In reality when we perceive the complexity of an organisation we can do so in two very different ways. The problem is that we often blur the boundary between these perceptions and this can often lead to developing and applying ideas, supposedly based upon complexity science in an inappropriate and ineffective way. There are two ways in which we perceive complexity.
‘Mind’s Eye’ Complexity
It is a fact that the human brain has limited cognitive abilities. This means that whenever we try to get our heads around the dynamics of an organisation with more than about 7 to 10 people we cannot comprehend all of the strands of the behaviour, and we become bewildered. We then throw our hands in the air and say “it’s too complex”! This is a natural human response; however it does not mean that the organisation is objectively too complex. To compound this problem physiologists have identified many quirks in our thinking that effect our judgement. This leads to the fact that in general we make judgements based upon emotion, bias, selective memory and use only one or two characteristics of the system we are judging. The result can be summed up as, ‘we see what we want to see’ and this is what I call, the ‘I know complexity when I see it’, syndrome. The truth is, you don’t!
Science Based (more objective) Complexity
There is no generalised scientific definition of complexity, and understanding complexity is itself highly complex. However complexity science has used analytic techniques, modelling and simulations to identify some reasonably defined and quantifiable traits that all complex systems share. There is a growing wealth of mathematical and conceptual understanding of complexity, and to truly understand how complex, complex behaviour can be one needs to study the science. In complexity science, ‘I know complexity when I see it’ is just not good enough as a basis for scientific analysis. Using complexity science we aim to judge complex behaviour in a more objective, consistent and quantifiable way.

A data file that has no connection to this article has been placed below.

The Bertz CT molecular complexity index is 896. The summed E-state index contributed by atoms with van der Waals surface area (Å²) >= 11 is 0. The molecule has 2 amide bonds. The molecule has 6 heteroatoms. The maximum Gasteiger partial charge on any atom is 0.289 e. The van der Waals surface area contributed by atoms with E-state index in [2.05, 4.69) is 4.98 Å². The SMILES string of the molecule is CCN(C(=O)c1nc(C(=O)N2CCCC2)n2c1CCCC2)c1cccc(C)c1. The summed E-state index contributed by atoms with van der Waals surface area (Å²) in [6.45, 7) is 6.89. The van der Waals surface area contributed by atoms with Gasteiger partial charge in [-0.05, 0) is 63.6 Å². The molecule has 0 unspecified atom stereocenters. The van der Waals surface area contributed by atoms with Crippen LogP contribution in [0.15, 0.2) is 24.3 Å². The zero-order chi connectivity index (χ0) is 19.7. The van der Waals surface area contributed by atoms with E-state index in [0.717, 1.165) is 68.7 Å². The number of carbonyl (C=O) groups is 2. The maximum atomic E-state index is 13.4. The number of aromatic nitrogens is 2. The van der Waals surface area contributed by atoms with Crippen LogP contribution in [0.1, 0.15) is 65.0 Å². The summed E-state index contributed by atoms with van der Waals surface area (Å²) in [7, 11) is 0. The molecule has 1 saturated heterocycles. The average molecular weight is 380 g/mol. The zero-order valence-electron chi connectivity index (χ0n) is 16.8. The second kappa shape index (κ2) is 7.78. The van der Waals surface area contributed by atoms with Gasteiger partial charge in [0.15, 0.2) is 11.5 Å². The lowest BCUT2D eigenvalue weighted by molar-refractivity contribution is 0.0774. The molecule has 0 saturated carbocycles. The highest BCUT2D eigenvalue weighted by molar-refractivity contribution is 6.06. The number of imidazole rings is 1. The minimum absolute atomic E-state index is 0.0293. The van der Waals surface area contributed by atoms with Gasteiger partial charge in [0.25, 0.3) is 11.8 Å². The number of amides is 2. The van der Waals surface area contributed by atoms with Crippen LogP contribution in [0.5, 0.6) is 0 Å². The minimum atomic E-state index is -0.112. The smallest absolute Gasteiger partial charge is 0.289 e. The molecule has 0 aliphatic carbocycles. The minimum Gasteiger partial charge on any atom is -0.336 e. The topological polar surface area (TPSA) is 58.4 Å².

The truth is that there is a vast gulf between our ‘mind’s eye’ perception of complexity and that based upon the science. So our subjective understanding of ideas such as chaos, edge of chaos, self-organisation, emergence and many other concepts are not the same as the more defined and quantifiable views of complexity science. This means for example that we may perceive chaos when in fact the science would suggest that the behaviour is probably firmly in the domain of, ‘normal’ complex behaviour, and we perceive emergence when it is in fact behaviour that we could have predicted from the system components and interaction and therefore, in scientific terms, not emergent at all. This difference in perception is of key importance because the science suggests that certain complex behaviours are seen to be associated with specific characteristics, for example:
Sensitivity to change is associated with bifurcation cascade (extreme complexity)
General complex behaviour is associated with feedback and non-linearity.
Self-organisation is associated with the region between bifurcation cascade and chaos (sometimes termed, ‘edge of chaos’)
Emergence is associated with highly complex behaviour (approaching bifurcation cascade)
Predictably and stability is associated with lower level complex behaviour and periodicity.
So if we incorrectly categorise an aspect of an organisation’s behaviour using a ‘mind’s eye’ approach then we are likely to:
Make erroneous inferences when using the complexity science view.
Develop approaches to addressing complex behaviour based upon these erroneous inferences
Apply the developed methods in an inappropriate and ineffective manner.
I fear that this is what is happening in many areas of the software delivery industry. Many people are making erroneous judgements when attempting to use complexity science to help address complexity issues that are perceived by the mind’s eye. This problem stems from the understandable fact that they do not fully appreciate the complexities of complexity science.
For an example of this problem please click here.
 Neuroscience has shown experimentally that our brain regulates the amount of energy it uses and this means that it restrains the level to which we think about things. If the brain senses that it is using too much energy it will reduce our cognitive abilities.
 There is a lot of experimental evidence for this.